Plunkett claims to have objected to the PIK Crim. 3d 57.01 rape instruction used at trial. The record does not show that Plunkett's counsel maintained her objection. Although counsel questioned whether the word "intentional" should be included in the instruction in S.B.'s case, after Judge Pilshaw pointed out that the word was not included in the PIK rape instruction, counsel said that she had no objection to the instruction. The instruction issue was not advanced in Plunkett's motion for new trial. Plunkett's counsel raised no objection to the rape instruction in C.D.'s case.
In State v. Whitaker, 255 Kan. 118, Syl. ¶ 1, 872 P.2d 278 (1994), we endorsed the PIK instructions. Absent a specific objection to the instruction, we may reverse only if the instruction was clearly erroneous. K.S.A. 22-3414(3); State v. McIntyre, 259 Kan. 488, Syl. ¶¶ 1, 2, 912 P.2d 156 (1996).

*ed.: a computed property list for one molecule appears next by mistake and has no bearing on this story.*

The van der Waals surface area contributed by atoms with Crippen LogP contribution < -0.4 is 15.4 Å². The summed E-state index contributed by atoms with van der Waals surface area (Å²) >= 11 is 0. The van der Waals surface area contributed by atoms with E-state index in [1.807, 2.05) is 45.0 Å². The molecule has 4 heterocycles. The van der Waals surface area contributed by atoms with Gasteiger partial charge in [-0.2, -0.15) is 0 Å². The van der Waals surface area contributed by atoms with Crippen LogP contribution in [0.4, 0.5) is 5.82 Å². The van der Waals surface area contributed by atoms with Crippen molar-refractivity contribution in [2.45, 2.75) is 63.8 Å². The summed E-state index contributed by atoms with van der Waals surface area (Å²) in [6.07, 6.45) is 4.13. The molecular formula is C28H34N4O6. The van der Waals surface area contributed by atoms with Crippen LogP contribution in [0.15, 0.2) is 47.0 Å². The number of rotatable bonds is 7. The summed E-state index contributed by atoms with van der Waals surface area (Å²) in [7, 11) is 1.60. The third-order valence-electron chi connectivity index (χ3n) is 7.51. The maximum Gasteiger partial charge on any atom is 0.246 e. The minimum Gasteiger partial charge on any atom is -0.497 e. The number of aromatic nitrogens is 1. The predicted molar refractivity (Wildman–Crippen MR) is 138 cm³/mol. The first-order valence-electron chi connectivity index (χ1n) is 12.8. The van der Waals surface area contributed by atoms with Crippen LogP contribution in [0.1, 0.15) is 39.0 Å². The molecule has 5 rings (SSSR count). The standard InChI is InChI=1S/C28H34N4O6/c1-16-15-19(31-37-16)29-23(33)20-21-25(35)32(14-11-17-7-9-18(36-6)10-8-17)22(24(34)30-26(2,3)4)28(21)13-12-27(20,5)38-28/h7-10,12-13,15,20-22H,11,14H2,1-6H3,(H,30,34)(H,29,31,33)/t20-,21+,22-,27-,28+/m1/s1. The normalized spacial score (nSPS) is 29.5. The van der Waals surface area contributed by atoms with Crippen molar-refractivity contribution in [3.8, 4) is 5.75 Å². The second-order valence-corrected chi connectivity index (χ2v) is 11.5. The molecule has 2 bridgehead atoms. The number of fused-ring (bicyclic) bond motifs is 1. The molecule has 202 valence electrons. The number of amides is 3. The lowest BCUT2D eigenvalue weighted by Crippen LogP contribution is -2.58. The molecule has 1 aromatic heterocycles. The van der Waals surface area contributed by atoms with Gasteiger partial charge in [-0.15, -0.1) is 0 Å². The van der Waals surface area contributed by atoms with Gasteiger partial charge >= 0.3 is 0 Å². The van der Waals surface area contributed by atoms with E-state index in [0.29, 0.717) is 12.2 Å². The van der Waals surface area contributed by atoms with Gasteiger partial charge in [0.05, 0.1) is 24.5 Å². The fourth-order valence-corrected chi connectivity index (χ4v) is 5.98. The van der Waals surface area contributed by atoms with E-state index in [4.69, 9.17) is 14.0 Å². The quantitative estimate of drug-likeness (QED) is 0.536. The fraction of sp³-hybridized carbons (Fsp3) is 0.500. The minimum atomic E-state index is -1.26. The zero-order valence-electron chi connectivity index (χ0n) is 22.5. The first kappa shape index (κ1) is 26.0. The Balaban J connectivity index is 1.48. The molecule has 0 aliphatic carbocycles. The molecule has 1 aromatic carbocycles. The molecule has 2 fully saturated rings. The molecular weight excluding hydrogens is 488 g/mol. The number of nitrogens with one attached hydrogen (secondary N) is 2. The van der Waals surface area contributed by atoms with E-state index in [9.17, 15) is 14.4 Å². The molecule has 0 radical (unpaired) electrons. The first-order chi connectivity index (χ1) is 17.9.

The word "intentional" was deleted from the PIK rape instruction after the decision in State v. Cantrell, 234 Kan. 426, 434, 673 P.2d 1147 (1983), cert. denied 469 U.S. 817 (1984), which held: "Rape as defined in K.S.A. 21-3502 does not require as one of the statutory elements of the offense a specific intent on the part of the defendant to commit rape and therefore there is no necessity to instruct on such a specific intent." State v. Lile, 237 Kan. 210, 212-13, 699 P.2d 456 (1985), relying on Cantrell, upheld the constitutionality of the rape statute. See K.S.A. 21-3502, the current version of the rape statute, which likewise does not require a specific intent on the part of defendant to commit rape.